Houston Rockets @ Oklahoma City Thunder on 4/9/19

With only two days remaining in the NBA season, one would think playoff seeding is already set, right?

That’s far from the truth in the Western Conference, with only the Golden State Warriors being locked into their spot as the No. 1 seed. Two through eight are still a complete toss-up, so let’s take a look at how the Rockets’ (53-28) final game of the season impacts their seeding.

Scenario one: Houston beats OKC.

  • If Denver goes 1-1 or 0-2, Houston is the No. 2 seed
  • If Denver goes 2-0, Houston is the No. 3 seed

Scenario two: Houston loses to OKC.

  • If Denver goes 0-2, Houston is the No. 3 seed
  • If Denver goes 2-0 or 1-1, Portland’s record becomes involved
    • Portland goes 1-1 or 0-2. Houston is the No. 3 seed
    • Portland goes 2-0, Houston is the No. 4 seed

Wild, right? Denver’s remaining two games are at Utah and then at home against Minnesota. Portland will be in L.A. against the LeBron-less Lakers, then back home for Sacramento.

For the once 11-14 Rockets to even be in the conversation as a possible No. 2 seed is a testament to the historic season James Harden is having. At times, he has single-handedly dragged the Rockets to wins that they had no business earning. Harden’s had such a monumental season that he is putting up numbers that haven’t been seen since Wilt Chamberlain was still lacing them up.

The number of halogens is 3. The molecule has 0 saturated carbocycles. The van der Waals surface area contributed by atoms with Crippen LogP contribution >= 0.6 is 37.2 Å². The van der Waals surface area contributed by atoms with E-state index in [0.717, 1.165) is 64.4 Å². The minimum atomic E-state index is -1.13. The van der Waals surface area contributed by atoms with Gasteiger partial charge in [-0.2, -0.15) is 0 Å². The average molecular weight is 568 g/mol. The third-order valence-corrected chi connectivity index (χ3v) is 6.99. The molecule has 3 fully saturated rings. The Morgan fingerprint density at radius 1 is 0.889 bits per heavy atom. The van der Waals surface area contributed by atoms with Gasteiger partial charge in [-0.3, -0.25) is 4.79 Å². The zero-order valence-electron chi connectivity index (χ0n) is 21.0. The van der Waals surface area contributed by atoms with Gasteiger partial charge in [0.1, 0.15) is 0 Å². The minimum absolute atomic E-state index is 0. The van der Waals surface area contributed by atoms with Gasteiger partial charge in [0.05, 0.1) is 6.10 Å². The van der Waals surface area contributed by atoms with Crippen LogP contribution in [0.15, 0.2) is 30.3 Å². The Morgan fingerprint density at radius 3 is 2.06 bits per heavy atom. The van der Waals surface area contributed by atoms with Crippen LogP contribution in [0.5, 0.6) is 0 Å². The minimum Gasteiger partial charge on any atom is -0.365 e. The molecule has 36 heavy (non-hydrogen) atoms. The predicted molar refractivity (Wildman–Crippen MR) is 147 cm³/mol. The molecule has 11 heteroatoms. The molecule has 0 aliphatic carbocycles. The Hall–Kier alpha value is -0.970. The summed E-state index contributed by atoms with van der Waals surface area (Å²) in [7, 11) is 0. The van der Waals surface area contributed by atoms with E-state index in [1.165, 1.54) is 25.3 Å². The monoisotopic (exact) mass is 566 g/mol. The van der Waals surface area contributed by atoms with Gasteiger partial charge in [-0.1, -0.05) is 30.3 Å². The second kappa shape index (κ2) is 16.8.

Wilt.

The Wilt.

That’s rarefied air.

In addition to Harden’s historic heroics, Houston is finally finding cohesion as a team. Since the All-Star break, the Rockets are 20-4, which is the best record in the NBA during that stretch.

Houston’s shooters are getting hot at just the right time. The Rockets are currently shooting 40 percent from behind the arc over their last 10 games and looking to build upon their No. 1 all-time streak of 15 plus three-pointers made per game (currently at eight games in a row).

The Thunder have struggled during the back half of the season (just 10-13 since the All-Star break), at one point falling from third in the West all the way to eighth. A team that looked great for the first half of the season shockingly regressed once it reached the hardest portion of its schedule.

However, Russell Westbrook and Paul George are still two of the most elite players in the NBA, and the Thunder are still a defensive juggernaut despite their recent struggles. In three games this season (two wins and a loss), they’ve held the Rockets to an average of 108 points and just 30 percent shooting from deep.